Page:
I’m assertive and advocate for myself. A colleague recently teased me about “hustling” publishers at a conference, but how else will people know who I am and what I do if I don’t introduce myself? I can’t just put my website out there and hope people will find it – instead, I have to speak up and let people know about me.
That said, if you’re looking for an editor, or if you want to talk more about academic careers outside the academy, I would love to chat with you. Please send me an email.
What do you listen to when you work?
Nothing. I’m a musicologist, which means that I am wholly incapable of listening to music in the background. Whether it’s Adele or J. S. Bach, I can’t NOT analyze what I’m hearing.
What are you currently reading?
I read the New Yorker every week, and I’m also working my way through a biography of Julia Child. I love her. If I come across an old rerun of The French Chef on public television, I will drop everything I’m doing and watch it.
Are you more of an introvert or extrovert? How does this influence your working habits?
I am very much an extrovert, but I like to work in solitude. I can talk to everyone in the room to hand out my business card and find out what they need from me, but when I sit down to work on their project, I’ll be silent until it’s finished.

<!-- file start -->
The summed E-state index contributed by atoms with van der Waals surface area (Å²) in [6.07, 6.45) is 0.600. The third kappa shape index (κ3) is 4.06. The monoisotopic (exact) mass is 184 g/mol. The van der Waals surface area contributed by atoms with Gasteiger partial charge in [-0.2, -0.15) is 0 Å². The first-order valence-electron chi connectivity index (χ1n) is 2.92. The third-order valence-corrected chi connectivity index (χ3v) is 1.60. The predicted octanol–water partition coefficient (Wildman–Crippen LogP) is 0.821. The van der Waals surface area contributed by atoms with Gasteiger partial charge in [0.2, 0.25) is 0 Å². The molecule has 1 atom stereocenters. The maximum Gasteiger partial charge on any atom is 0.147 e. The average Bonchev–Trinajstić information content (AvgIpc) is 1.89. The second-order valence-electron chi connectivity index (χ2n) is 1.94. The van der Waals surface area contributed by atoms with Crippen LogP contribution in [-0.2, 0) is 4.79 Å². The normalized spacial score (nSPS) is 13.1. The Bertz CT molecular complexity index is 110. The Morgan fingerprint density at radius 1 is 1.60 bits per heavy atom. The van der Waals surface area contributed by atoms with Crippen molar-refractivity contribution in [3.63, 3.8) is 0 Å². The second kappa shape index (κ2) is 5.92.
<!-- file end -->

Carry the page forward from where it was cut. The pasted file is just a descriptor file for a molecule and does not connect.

What’s your sleep routine like?
I commit to a regular sleep schedule. I do love a nap in the middle of the afternoon, if time allows.
What’s your work routine like?
I’m at my desk more or less all day. My spouse works a 9-5 job, so I usually try to wrap up what I’m doing by 5 or 6 so that we can spend the evening together. If I have an appointment, lunch with a friend, or a shift at the radio station during the day, I will often make up the time in the evening, though.
What’s the best advice you ever received?
When I was a senior in college and was applying for master’s degree programs, one of my advisors told me that I should not pay for graduate school. He said that if a program wanted me and saw potential in me, it would fund me fully. I took this advice to heart, because it meant that I need to recognize my own worth. This advice helped me in my choices of graduate school programs, but it also was crucial as I established my own business because I charge what my time is worth.